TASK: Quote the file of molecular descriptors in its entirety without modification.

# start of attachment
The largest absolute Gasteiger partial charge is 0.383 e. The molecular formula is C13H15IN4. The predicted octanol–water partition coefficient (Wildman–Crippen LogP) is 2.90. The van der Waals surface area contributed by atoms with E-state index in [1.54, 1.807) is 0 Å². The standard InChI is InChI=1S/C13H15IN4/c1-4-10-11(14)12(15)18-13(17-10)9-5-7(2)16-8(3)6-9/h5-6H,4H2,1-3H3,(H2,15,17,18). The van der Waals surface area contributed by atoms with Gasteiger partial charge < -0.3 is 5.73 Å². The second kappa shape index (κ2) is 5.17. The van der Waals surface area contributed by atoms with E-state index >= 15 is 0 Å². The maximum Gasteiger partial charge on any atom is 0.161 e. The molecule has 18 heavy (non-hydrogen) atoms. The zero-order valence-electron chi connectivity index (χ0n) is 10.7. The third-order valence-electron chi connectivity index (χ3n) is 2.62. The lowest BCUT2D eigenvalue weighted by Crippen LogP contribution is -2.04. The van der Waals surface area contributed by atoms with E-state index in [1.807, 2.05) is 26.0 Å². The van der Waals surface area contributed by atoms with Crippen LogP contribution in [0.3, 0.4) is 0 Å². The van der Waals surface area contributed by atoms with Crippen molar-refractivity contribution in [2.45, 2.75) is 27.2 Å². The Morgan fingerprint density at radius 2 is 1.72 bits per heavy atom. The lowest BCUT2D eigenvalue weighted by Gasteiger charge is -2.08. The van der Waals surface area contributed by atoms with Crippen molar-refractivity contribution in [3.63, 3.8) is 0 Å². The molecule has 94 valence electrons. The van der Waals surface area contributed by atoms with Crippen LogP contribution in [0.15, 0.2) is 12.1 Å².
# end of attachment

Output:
The largest absolute Gasteiger partial charge is 0.383 e. The molecular formula is C13H15IN4. The predicted octanol–water partition coefficient (Wildman–Crippen LogP) is 2.90. The van der Waals surface area contributed by atoms with E-state index in [1.54, 1.807) is 0 Å². The standard InChI is InChI=1S/C13H15IN4/c1-4-10-11(14)12(15)18-13(17-10)9-5-7(2)16-8(3)6-9/h5-6H,4H2,1-3H3,(H2,15,17,18). The van der Waals surface area contributed by atoms with Gasteiger partial charge < -0.3 is 5.73 Å². The second kappa shape index (κ2) is 5.17. The van der Waals surface area contributed by atoms with E-state index >= 15 is 0 Å². The maximum Gasteiger partial charge on any atom is 0.161 e. The molecule has 18 heavy (non-hydrogen) atoms. The zero-order valence-electron chi connectivity index (χ0n) is 10.7. The third-order valence-electron chi connectivity index (χ3n) is 2.62. The lowest BCUT2D eigenvalue weighted by Crippen LogP contribution is -2.04. The van der Waals surface area contributed by atoms with E-state index in [1.807, 2.05) is 26.0 Å². The van der Waals surface area contributed by atoms with Crippen LogP contribution in [0.3, 0.4) is 0 Å². The van der Waals surface area contributed by atoms with Crippen molar-refractivity contribution in [2.45, 2.75) is 27.2 Å². The Morgan fingerprint density at radius 2 is 1.72 bits per heavy atom. The lowest BCUT2D eigenvalue weighted by Gasteiger charge is -2.08. The van der Waals surface area contributed by atoms with Crippen molar-refractivity contribution in [3.63, 3.8) is 0 Å². The molecule has 94 valence electrons. The van der Waals surface area contributed by atoms with Crippen LogP contribution in [0.15, 0.2) is 12.1 Å².